The McGraw-Hill Companies Inc. (MHP), a publisher and provider of financial information and media services, reported first-quarter results before the opening bell today. The company recorded a robust 63.9% growth in net income to $103.3 million or 33 cents per share from $63.0 million, or 20 cents per share, in the year-ago period.
Quarterly results also topped the Zacks Consensus Estimate of 25 cents per share derived from 7 covering analysts. The better-than-expected results were primarily driven by a recovery in global bond markets, strong performance in US higher education and global energy information markets.
McGraw-Hill’s total revenue for the quarter grew 3.7% to $1.2 billion from $1.1 billion in the prior year quarter mainly due to growth in Education and Information & Media segments, offset to a certain extent by a decline in its Financial Services segment.
A low-single-digit growth in the top line coupled with strict control over expenses enabled McGraw-Hill to register an impressive 53.0% growth in operating profit to $190.3 million.
The Education segment recorded a growth of 1.5% in revenue to $317.2 million, reflecting revenue growth at McGraw-Hill Higher Education, Professional and International Group (up 8.3%), partially offset by declines at McGraw-Hill School Education Group (down 9.0%).
Financial Services revenue witnessed a growth of 9.3% to $667.0 million, primarily driven by a revenue expansion of 15.4% at S&P’s Credit Market Services, partially offset by a 1.5% decrease at S&P’s Investment Services. The growth at S&P’s Credit Market Services stemmed from a 33.6% increase in transaction revenue, helped by a rise in bond issuances and bank loan rating activity.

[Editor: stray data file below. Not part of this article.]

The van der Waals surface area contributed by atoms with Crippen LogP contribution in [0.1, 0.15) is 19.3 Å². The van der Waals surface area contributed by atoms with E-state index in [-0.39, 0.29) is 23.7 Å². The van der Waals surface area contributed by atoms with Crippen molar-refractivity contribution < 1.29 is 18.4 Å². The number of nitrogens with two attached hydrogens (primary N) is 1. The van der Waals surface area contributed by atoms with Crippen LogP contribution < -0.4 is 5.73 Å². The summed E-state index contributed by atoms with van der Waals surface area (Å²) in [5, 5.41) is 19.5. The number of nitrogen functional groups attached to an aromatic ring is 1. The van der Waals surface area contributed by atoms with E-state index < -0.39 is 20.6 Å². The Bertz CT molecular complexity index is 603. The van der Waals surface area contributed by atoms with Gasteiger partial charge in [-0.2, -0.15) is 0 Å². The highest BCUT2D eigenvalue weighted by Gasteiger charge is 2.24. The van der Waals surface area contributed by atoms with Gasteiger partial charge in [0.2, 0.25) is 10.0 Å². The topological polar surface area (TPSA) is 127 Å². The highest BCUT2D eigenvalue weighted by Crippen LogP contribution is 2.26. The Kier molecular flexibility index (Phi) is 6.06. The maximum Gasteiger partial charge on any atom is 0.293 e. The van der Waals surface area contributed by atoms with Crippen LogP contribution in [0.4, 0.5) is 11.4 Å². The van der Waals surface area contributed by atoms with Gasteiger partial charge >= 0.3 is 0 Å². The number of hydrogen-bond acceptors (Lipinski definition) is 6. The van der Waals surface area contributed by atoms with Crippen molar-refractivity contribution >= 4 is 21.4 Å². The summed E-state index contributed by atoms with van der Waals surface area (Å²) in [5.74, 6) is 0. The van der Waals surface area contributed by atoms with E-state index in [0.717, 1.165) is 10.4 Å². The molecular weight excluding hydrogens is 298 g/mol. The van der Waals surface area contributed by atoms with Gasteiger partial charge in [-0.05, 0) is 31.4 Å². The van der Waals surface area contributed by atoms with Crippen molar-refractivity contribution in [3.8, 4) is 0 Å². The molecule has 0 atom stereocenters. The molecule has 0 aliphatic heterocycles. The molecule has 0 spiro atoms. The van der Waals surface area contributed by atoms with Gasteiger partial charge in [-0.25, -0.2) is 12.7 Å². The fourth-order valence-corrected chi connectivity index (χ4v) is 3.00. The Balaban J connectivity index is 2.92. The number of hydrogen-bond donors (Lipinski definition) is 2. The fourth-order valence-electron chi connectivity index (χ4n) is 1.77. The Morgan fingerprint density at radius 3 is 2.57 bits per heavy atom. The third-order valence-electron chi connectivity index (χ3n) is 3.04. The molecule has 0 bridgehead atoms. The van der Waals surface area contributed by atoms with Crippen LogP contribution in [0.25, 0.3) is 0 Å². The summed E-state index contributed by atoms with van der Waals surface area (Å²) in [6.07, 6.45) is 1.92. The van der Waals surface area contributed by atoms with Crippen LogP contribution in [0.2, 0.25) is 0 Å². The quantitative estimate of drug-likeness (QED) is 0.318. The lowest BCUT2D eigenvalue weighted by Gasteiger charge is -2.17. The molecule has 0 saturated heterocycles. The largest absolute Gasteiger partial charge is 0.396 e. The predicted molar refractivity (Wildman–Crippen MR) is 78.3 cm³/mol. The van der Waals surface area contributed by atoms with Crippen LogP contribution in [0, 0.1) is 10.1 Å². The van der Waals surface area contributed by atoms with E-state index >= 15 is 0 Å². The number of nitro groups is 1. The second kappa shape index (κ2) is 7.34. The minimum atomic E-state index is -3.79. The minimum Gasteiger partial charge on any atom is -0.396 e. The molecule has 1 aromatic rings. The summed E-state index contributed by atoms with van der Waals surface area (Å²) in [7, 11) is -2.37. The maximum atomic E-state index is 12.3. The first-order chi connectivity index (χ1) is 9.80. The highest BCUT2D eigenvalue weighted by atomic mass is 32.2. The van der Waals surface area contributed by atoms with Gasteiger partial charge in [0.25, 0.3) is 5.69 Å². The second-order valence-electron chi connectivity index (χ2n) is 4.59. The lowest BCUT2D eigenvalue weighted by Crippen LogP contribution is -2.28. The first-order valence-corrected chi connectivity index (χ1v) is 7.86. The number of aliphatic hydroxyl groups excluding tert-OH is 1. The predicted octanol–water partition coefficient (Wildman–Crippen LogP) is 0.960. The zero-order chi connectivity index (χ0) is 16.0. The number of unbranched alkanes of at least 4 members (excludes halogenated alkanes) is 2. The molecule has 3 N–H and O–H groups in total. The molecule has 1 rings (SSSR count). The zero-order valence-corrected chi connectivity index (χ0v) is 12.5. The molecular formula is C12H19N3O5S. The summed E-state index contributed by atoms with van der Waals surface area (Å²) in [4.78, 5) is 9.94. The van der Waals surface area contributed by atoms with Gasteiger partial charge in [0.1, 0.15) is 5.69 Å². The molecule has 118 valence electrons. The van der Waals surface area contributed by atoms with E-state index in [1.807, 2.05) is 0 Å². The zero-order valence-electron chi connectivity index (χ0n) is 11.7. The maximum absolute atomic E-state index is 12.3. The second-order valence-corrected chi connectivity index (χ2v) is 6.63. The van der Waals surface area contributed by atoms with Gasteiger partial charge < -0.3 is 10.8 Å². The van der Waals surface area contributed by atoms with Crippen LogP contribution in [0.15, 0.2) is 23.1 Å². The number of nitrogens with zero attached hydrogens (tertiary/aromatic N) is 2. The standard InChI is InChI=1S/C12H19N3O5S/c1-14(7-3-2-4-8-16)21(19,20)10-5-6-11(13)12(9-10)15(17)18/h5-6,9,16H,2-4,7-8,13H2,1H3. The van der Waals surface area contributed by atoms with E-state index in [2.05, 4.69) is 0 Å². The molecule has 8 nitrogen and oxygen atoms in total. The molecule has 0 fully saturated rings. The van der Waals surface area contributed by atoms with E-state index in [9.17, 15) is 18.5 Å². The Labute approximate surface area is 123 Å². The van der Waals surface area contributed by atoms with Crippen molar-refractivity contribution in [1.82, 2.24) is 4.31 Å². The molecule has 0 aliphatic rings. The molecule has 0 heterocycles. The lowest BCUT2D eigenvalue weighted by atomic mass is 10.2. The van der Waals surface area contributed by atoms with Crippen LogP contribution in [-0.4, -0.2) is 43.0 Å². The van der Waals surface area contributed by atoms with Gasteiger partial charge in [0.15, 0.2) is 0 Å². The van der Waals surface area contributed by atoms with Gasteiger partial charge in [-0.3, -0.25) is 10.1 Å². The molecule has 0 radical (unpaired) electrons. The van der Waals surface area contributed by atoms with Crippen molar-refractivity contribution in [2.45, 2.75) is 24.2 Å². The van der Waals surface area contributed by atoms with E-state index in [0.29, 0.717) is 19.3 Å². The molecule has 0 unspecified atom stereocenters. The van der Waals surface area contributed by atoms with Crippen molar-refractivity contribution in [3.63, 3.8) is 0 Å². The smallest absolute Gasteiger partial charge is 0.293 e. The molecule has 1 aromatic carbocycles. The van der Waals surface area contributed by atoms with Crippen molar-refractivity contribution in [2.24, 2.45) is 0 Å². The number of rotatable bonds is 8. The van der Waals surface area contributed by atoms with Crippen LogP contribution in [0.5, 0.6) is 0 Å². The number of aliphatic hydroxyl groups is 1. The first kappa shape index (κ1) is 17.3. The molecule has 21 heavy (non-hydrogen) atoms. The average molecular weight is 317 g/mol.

Information & Media segment revenue declined 8.5% to $206.2 million mainly due to lower revenues at Business-to-Business Group (down 9.5%), partially offset by a modest increase at Broadcasting Group (up 2.2%). Divestiture of the BusinessWeek magazine (part of its Business-to-Business Group) to Bloomberg was chiefly responsible for lower revenues. McGraw-Hill sold the magazine, which had long been grappling with a slump in advertising demand amid the global downturn, in December 2009 as advertisers migrated to the Internet due to increasing online readership and lower ad prices than print.
Moving forward, McGraw-Hill continues to expect earnings of $2.55 to $2.65 per share for 2010. The guidance remains in line with the Zacks Consensus Estimate of $2.63 per share, derived from 8 covering analysts, which has remained constant over the past 2 months.